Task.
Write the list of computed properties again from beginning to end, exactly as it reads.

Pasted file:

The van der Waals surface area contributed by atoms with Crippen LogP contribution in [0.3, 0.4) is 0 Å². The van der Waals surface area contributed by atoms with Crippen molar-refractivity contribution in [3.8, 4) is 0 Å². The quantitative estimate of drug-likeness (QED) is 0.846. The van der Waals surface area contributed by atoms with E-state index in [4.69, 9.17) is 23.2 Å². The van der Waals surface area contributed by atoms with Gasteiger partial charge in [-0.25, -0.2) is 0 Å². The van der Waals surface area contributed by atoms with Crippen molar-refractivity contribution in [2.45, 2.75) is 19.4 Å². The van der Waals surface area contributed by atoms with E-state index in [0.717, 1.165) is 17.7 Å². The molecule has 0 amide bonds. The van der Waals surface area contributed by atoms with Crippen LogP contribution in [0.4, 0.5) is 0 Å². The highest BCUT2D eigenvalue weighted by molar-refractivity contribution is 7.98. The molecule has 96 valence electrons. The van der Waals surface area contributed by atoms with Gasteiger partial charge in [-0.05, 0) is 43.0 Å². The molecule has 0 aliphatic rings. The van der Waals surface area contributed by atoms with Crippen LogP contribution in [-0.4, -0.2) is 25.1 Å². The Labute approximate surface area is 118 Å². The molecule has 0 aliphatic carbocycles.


The van der Waals surface area contributed by atoms with Crippen LogP contribution in [0.3, 0.4) is 0 Å². The van der Waals surface area contributed by atoms with Crippen molar-refractivity contribution in [3.8, 4) is 0 Å². The quantitative estimate of drug-likeness (QED) is 0.846. The van der Waals surface area contributed by atoms with E-state index in [4.69, 9.17) is 23.2 Å². The van der Waals surface area contributed by atoms with Gasteiger partial charge in [-0.25, -0.2) is 0 Å². The van der Waals surface area contributed by atoms with Crippen molar-refractivity contribution in [2.45, 2.75) is 19.4 Å². The van der Waals surface area contributed by atoms with E-state index in [0.717, 1.165) is 17.7 Å². The molecule has 0 amide bonds. The van der Waals surface area contributed by atoms with Crippen LogP contribution in [0.4, 0.5) is 0 Å². The highest BCUT2D eigenvalue weighted by molar-refractivity contribution is 7.98. The molecule has 96 valence electrons. The van der Waals surface area contributed by atoms with Gasteiger partial charge in [-0.05, 0) is 43.0 Å². The molecule has 0 aliphatic rings. The van der Waals surface area contributed by atoms with Crippen LogP contribution in [-0.4, -0.2) is 25.1 Å². The Labute approximate surface area is 118 Å². The molecule has 0 aliphatic carbocycles.